Screenshots courtesy of Slightly Mad Studios
When Project CARS 2 was announced, it made a lot of people very happy. According to Andy Tudor, Creative Director of Slightly Mad Studios, Project CARS 2 would not only address some of the issues players had with the first game, it would also add more in the way of cars, tracks, and ways to play. That all sounds great, but what exactly would that mean when it came to the final cut of the game?
I got a small taste of what's to come when I was invited to visit CXC Simulations in Los Angeles to go hands on with Project CARS 2 before it launches. In case you aren't familiar, CXC Simulations produces some of the most advanced racing simulator rigs money can buy. In fact, many of CXC's customers are professional race car drivers and teams who use the simulators to get much needed seat time to keep their skills honed and to learn the nuances of race tracks they are not accustomed to.
While at the facility, I was strapped into CXC's "Motion Pro II," a $50,000 simulator to play Project CARS 2. As you may have guessed from the name, the Motion Pro II does move while playing. It has a full-sized racing bucket seat complete with a five-point harness all attached to strategically placed moving pistons. These pistons will move the seat to simulate acceleration, lateral-G's, road surface bumps - there is even a mechanism attached to the seat belts which will pull back on the player under braking to simulate the physical effects of deceleration! Oh, and one more thing: the rig was connected to an Oculus Rift VR headset to make the whole experience feel even more realistic.
While in the simulator, I tried out three different cars in-game on two different tracks. In our first session we were behind the wheel of the new Acura NSX GT3 race car on the Long Beach Grand Prix street course. The interior of the car, the sounds, and the race track environment all felt very true-to-life. As an added bonus, the sky gradually changed from day to sunset to night over the course of the 10-minute session. As far as I can tell Project CARS 2 may be the first racing game which allows players to run the Long Beach Grand Prix Course at night.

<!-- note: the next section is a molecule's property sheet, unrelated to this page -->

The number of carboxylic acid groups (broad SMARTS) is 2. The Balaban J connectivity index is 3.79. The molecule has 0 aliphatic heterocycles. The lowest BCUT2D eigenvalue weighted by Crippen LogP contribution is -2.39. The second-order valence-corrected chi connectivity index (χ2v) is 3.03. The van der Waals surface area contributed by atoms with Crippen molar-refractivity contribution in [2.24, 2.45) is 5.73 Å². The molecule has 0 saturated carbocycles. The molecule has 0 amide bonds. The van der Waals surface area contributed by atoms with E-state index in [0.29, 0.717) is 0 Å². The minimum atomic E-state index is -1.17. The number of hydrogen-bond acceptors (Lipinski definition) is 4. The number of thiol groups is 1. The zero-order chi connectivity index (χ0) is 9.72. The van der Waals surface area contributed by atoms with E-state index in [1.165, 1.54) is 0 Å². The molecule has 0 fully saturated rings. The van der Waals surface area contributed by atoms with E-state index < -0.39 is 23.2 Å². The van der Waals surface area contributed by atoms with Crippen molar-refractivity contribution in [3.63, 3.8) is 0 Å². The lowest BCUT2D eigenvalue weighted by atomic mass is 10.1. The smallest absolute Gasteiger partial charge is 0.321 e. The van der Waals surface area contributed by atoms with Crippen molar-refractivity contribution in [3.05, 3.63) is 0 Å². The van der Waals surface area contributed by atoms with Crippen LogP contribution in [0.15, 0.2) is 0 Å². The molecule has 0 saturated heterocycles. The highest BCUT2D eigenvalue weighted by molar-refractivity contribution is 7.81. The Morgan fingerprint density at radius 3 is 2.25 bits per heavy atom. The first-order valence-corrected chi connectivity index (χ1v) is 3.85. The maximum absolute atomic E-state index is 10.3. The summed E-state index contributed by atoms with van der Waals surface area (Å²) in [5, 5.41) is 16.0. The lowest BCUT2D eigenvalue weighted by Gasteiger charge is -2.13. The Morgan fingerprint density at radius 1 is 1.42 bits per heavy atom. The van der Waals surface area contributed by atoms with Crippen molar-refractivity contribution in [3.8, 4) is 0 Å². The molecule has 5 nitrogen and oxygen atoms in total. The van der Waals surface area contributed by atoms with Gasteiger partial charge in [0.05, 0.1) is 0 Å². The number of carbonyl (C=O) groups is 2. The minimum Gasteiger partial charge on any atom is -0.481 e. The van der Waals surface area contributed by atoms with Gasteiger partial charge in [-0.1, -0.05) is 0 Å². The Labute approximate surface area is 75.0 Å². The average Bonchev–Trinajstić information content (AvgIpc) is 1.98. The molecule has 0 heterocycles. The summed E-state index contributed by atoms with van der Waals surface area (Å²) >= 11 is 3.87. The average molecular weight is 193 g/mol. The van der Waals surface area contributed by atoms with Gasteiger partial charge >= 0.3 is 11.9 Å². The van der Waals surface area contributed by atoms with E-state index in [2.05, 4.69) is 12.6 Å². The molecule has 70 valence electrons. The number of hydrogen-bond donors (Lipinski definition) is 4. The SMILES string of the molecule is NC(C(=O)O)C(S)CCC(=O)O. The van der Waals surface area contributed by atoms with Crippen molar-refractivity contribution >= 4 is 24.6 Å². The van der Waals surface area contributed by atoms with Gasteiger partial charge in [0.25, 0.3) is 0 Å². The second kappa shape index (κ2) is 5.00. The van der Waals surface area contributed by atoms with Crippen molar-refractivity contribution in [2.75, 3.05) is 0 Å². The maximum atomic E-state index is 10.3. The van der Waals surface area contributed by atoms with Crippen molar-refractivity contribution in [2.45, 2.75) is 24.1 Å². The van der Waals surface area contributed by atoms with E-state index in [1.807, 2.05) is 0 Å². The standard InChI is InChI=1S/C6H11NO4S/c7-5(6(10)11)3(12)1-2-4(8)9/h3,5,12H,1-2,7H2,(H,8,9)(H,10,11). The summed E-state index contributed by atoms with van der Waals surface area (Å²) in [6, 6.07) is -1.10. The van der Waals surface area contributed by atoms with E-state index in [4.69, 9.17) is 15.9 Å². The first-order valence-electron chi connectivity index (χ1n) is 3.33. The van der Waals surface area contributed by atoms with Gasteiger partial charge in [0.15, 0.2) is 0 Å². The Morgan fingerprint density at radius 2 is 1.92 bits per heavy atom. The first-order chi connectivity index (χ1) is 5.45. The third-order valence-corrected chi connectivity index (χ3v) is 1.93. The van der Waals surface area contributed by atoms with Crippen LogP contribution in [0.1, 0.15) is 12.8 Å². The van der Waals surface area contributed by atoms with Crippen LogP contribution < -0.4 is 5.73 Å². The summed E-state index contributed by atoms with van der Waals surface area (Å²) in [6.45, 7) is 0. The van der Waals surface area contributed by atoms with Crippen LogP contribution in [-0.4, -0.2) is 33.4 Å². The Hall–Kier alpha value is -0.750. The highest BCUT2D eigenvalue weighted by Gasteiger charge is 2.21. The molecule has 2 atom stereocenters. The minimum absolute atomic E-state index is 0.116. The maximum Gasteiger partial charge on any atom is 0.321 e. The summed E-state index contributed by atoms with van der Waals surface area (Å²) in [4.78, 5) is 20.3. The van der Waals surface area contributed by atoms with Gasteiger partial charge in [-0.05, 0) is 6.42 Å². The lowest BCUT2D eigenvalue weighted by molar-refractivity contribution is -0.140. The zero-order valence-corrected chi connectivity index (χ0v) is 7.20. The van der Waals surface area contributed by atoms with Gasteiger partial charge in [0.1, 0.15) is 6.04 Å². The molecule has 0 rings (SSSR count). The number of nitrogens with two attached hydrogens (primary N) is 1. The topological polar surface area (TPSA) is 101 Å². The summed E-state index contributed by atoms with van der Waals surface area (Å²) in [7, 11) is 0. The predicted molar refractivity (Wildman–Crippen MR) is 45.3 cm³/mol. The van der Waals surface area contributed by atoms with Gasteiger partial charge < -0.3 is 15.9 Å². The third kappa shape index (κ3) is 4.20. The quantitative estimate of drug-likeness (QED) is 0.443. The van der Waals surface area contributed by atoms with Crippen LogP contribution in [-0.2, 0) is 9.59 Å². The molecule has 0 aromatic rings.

In the second session I found myself piloting an Indy Car, also on the Long Beach Grand Prix course. Being from Long Beach and going to the Grand Prix every year since I was a kid, this experience was a virtual (no pun intended) dream come true, especially since this launch event was held literally on the eve of the Grand Prix this year! To virtually be inside an Indy Car looking around at the course and really feeling all of the turns, and bumps was a pretty breathtaking experience.
In the last session I played the new Rallycross mode. But before my session I was treated to a demonstration by none other than two of the Honda Red Bull OMSE Rallycross team drivers, Mitchell Dejong and Oliver Eriksson. After watching them put on an absolute clinic, I was thrown into the simulator and pretty much embarrassed myself. I always knew that driving Rally was different than traditional road racing on asphalt but Project CARS 2's mechanics, combined with the realism offered from the simulator, really emphasized those differences. I came away from that session with even more respect for rally drivers and their talents!
When it was all said and done I had a really great time trying a small sliver of what Project CARS 2 promises to be - though it should be remembered that my experience with the game was far beyond what most people will have when they get their hands on it. I mean, how many people have five-figure, virtual reality, professional-grade racing simulators in their homes? The truth is, when Project CARS 2 is released later this year, most of us will be playing it on our couches with a controller in our hands.
Will the same fun experience still translate when all of that fancy stuff is stripped away? Collectively we won't know until the game is released - though, I have to say after playing it for myself, I am optimistic.